Place the second cake layer on top of the frosting, again inverted so the smooth bottom is facing up.  Spread the remaining syrup on top and down the sides.  Spread on the remaining curd.  Sprinkle with the rest of the peanuts and ginger and top with more buttercream, reserving enough to frost the last layer.  Top with remaining cake (this can either be inverted or with the top facing right side up, your preference; inverted will be flat and smooth while the top facing up will yield a slightly more rustic effect).

Using an offset spatula, frost the top with the remaining buttercream. (Dip the offset spatula occasionally in hot water to help ensure the top gets smooth.)  You can fill in the side crevices with any leftover frosting, if you see fit, smoothing as you go.  Garnish with additional crystalized ginger and mint, if desired.

Remove the parchment paper and transfer the cake to the freezer for at least an hour or so (long enough so the layers will set).  Cover with plastic wrap and refrigerate for up to five days (or store for up to 2 weeks in the freezer).  Let the cake warm up at least an hour before serving.

Serves 12 to 16 people


-I’d suggest making the curd, syrup, and perhaps even the vanilla cake the day before you plan to assemble everything.

-I think the syrup would be even more interesting as a jelly.  Next time, I plan to double the gelatin (at least).  If you do this, let me know how it turns out.

-If you don’t have cake flour you can use 2 cups plus ½ cup plus 2 tbsp all-purpose flour and ¼ cup plus 2 tbsp cornstarch.  (The ratio is 2 tbsp cornstarch for every 1 cup flour, replacing 2 tbsp flour.)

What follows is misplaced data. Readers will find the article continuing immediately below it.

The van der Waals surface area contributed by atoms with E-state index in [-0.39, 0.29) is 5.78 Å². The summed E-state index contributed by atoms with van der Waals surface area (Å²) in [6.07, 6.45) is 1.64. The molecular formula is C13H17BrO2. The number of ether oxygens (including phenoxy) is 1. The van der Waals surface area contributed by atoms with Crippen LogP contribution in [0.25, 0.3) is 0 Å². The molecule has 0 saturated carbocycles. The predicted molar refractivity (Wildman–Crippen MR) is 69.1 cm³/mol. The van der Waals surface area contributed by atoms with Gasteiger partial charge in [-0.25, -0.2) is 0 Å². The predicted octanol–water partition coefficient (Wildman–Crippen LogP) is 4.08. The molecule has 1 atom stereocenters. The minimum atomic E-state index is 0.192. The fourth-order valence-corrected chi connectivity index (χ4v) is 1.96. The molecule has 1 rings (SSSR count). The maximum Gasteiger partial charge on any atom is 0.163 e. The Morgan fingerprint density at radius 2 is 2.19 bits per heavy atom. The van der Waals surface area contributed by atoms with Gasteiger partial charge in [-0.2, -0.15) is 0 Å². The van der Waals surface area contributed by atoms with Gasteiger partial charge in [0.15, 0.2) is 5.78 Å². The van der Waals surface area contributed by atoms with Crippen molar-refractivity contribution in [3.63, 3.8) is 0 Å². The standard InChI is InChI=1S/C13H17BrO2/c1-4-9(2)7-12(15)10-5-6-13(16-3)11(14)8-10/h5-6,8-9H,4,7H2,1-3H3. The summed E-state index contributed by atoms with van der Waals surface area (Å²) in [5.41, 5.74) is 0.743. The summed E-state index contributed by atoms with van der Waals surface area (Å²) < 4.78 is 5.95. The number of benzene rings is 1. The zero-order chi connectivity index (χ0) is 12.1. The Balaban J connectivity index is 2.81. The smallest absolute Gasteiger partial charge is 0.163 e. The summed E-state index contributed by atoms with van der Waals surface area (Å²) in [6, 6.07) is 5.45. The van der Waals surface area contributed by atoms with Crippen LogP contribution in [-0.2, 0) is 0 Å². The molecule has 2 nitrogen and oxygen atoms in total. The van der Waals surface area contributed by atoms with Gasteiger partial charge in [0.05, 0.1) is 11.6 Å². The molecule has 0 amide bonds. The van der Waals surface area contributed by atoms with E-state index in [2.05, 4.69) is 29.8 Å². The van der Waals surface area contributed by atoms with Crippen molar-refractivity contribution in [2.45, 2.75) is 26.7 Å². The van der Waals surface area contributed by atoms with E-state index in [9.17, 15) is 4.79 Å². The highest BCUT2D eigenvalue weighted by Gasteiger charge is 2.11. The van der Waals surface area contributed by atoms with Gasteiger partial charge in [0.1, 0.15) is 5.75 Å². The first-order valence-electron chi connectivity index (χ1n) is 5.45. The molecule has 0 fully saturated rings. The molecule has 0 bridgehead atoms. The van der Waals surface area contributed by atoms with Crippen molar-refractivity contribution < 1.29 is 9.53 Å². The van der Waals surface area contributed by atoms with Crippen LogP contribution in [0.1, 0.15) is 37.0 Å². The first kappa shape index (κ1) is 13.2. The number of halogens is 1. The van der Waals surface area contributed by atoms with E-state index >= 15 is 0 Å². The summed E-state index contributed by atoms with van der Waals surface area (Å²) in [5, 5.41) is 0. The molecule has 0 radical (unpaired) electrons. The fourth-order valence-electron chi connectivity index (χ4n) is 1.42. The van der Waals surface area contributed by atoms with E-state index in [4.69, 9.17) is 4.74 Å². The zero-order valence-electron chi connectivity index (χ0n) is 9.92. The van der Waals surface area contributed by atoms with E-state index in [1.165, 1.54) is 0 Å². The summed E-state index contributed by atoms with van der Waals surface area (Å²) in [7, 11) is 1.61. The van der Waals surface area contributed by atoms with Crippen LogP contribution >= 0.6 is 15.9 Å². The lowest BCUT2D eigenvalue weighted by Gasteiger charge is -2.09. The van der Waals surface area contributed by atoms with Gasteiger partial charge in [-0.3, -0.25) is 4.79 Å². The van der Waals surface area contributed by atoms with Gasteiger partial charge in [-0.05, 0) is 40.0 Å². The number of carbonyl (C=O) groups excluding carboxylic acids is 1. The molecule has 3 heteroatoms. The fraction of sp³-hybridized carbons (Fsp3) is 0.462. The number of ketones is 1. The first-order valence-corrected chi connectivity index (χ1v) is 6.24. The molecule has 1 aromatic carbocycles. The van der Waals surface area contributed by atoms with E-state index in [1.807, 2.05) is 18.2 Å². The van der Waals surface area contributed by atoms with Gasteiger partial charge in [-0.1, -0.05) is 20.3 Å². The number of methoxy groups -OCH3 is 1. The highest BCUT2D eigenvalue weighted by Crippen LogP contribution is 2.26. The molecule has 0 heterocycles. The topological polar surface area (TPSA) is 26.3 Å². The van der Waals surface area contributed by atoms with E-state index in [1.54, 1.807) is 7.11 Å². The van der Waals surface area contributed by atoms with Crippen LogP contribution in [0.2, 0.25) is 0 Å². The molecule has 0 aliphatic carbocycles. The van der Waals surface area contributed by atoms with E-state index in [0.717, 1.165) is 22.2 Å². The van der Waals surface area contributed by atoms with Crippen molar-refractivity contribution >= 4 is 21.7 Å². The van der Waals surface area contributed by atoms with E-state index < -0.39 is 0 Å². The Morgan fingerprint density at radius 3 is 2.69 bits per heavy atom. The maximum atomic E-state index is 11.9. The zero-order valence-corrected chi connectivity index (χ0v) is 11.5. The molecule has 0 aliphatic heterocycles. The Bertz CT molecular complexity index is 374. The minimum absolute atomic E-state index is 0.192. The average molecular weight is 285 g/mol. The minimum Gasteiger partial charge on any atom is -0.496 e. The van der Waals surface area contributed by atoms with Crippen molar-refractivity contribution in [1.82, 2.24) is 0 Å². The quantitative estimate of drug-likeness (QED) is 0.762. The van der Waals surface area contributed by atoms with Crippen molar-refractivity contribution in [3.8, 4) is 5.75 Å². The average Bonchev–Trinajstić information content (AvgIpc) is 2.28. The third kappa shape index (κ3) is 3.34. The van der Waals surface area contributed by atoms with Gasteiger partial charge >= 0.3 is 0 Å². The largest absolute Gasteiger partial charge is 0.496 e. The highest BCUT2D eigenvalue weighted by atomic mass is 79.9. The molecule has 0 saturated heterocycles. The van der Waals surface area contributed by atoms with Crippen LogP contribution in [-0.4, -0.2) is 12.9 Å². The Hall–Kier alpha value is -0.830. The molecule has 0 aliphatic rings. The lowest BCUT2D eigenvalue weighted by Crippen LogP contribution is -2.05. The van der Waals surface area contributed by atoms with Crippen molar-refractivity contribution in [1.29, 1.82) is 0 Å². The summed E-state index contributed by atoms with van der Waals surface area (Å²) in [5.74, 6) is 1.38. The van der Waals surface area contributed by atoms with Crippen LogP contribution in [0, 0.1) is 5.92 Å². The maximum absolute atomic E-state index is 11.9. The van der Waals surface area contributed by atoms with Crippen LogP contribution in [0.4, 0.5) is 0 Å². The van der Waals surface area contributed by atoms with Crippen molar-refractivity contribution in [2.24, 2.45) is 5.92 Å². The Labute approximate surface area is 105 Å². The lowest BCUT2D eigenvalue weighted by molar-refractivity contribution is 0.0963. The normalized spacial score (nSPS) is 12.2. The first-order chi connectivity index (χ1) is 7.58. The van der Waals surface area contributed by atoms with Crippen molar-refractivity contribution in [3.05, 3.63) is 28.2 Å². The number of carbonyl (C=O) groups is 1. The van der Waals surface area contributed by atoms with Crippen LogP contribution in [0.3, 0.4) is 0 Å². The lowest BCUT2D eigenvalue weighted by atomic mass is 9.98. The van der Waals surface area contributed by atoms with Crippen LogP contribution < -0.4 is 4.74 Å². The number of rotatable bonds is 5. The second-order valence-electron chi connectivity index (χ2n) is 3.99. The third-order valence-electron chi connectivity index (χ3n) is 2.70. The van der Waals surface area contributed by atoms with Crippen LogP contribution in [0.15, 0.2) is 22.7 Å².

-About the rum, I used Old Man Guavaberry rum from a recent family trip to Sint Maarten.


Tostones. Slice, Soak, Fry, Smash, Fry.

As far as I can tell, there are a few helpful rules to follow when having company for dinner.  Salty pig parts rarely disappoint.  Dessert should be mandatory, for both hosts and guests.  And if you can fry something without making your companions feel as though everyone has entered the seventh circle of hell, you will be a champion.

Frying food is not easy.  It is violent.  Hot oil gurgles and bubbles and erratically catapults towards the stove, the walls, your eyes.  Always the eyes. 

I went through a phase in my twenties when I fried a lot of sad, white fish.  Tilapia was very cheap.  I was broke. Amazing what a saltwater soak, some Tabasco, and a double dip in flour could do. 

Though one time I served this fish camouflage with slightly raw insides to an old boyfriend’s family and everyone ate very quietly and politely while I melted into the carpet. Luckily, no one died.

The point is, I have the recipe written down somewhere in a splattered kitchen notebook.  It is worthy of company.  And I have not made it in over five years.  Because frying things—and I like to think I’m not alone here—usually makes me feel like hell.

But this is not the case for all.  For instance, if you are a certain hot-blooded Puerto Rican, you might set down a plate of sexy fried things looking like you’ve just woken from a nap in a meadow.  Which is what happened when my friend Thais and her husband Dave invited me over for dinner a few months ago.